Home » Articles » Case » Establishment Clause » Board of Trustees of Scarsdale v. McCreary (1985)

Written by Winston E. Calvert, last updated on September 19, 2023

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Board of Trustees of Scarsdale v. McCreary, 471 U.S. 83 (1985) affirmed that a Christmas display on public property did not violate the establishment clause.  This December 2007 photo is of a Nativity scene on the Arkansas state Capitol grounds in Little Rock, Ark., that remained on display despite objections that the arrangement violated the separation of church and state. (AP Photo/Danny Johnston, used with permission from The Associated Press.)

A Christmas display on public property and the establishment clause of the First Amendment were the issues before the Supreme Court in Board of Trustees of Scarsdale v. McCreary, 471 U.S. 83 (1985). The Court affirmed a decision by the 2nd U.S. Circuit Court of Appeals holding that the display did not violate the establishment clause. The lower court’s decision was affirmed because the Supreme Court was equally divided.


City refused to give permission for Nativity display


Community members petitioned the city of Scarsdale, New York, to permit them to display a creche — more commonly known as a manger scene — in a public park during the Christmas holiday season. The city, concerned about violating the establishment clause of the First Amendment, refused to give permission.


Circuit court said city’s prohibition was a content-based restriction


The circuit court noted first that the park was a traditional public forum, because the city had never sought to legally establish the park as anything other than “a park of the kind that is traditionally dedicated to First Amendment activities” and the city had permitted other religious and nonreligious groups to erect displays in the park. Because the community members were refused access to the park owing to the religious content of their proposed speech, the city’s act was a content-based restriction on speech.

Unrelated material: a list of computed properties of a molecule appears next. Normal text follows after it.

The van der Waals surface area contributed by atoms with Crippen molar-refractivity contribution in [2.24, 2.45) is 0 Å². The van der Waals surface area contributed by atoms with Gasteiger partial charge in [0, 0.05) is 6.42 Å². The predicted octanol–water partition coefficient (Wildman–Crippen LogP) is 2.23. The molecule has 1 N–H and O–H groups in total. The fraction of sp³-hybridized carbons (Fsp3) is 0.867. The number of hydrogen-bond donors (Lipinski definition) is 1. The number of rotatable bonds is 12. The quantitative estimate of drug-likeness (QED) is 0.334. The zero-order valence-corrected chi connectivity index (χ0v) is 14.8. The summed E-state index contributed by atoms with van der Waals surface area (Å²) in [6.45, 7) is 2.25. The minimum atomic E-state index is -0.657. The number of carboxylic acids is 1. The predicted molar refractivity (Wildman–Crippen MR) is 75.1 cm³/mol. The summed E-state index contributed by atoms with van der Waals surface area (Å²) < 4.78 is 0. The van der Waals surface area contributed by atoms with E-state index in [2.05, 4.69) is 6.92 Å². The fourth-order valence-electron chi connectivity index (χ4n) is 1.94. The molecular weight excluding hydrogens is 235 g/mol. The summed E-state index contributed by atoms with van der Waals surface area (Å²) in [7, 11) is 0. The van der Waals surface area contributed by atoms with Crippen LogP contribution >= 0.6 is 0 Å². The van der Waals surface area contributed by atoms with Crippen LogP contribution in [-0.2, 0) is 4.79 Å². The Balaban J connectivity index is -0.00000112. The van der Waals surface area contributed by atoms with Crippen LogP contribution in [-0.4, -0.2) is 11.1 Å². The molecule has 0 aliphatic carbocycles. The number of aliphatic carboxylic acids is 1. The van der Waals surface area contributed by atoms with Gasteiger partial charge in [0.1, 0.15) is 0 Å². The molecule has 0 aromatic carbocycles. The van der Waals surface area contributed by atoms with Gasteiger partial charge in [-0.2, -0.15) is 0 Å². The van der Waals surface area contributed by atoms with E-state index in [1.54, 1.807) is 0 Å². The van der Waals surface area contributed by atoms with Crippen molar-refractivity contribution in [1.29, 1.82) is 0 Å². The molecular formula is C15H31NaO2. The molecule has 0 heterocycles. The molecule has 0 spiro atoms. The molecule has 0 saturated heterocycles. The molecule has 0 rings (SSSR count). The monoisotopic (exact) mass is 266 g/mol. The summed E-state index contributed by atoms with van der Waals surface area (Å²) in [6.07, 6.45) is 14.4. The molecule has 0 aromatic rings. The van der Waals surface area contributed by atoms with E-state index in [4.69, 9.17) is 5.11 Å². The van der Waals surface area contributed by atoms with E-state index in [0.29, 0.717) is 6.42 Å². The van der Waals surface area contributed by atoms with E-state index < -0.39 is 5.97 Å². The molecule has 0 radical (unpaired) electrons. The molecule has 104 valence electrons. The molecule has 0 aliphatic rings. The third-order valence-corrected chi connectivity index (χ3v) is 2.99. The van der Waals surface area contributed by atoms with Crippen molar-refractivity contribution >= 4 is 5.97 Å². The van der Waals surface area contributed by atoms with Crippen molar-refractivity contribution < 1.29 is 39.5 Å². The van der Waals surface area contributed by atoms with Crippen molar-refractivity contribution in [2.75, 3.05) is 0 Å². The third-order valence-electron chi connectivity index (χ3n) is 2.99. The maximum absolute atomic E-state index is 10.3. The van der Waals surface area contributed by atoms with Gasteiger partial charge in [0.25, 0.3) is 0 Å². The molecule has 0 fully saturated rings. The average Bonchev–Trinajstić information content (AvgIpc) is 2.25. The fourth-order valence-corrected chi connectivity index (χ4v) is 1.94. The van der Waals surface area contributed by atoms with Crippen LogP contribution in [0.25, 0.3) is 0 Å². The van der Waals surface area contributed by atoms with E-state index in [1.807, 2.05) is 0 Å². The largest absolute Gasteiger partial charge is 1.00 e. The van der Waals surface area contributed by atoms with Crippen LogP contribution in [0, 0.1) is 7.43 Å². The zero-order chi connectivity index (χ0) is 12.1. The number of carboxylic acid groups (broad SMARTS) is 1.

Supreme Court said the display would not violate the First Amendment


The issue thus before the Supreme Court was whether the city’s content-based restrictions were necessary to serve the compelling state interest of avoiding a violation of the establishment clause. Applying the Lemon test, the Court held that allowing the creche display had the secular purpose of providing equal access for both religious and nonreligious speech, that allowing access to the park would not foster excessive entanglement between members of the religious community and the city, and that any effect of advancing religion was indirect or incidental.


Thus the creche display would not violate the establishment clause. And because the creche display did not violate the establishment clause, the city had no compelling state interest in placing the content-based restriction on use of the public park.


This article was originally published in 2009. Winston Calvert is a public relations professional at Calvert Strategies.


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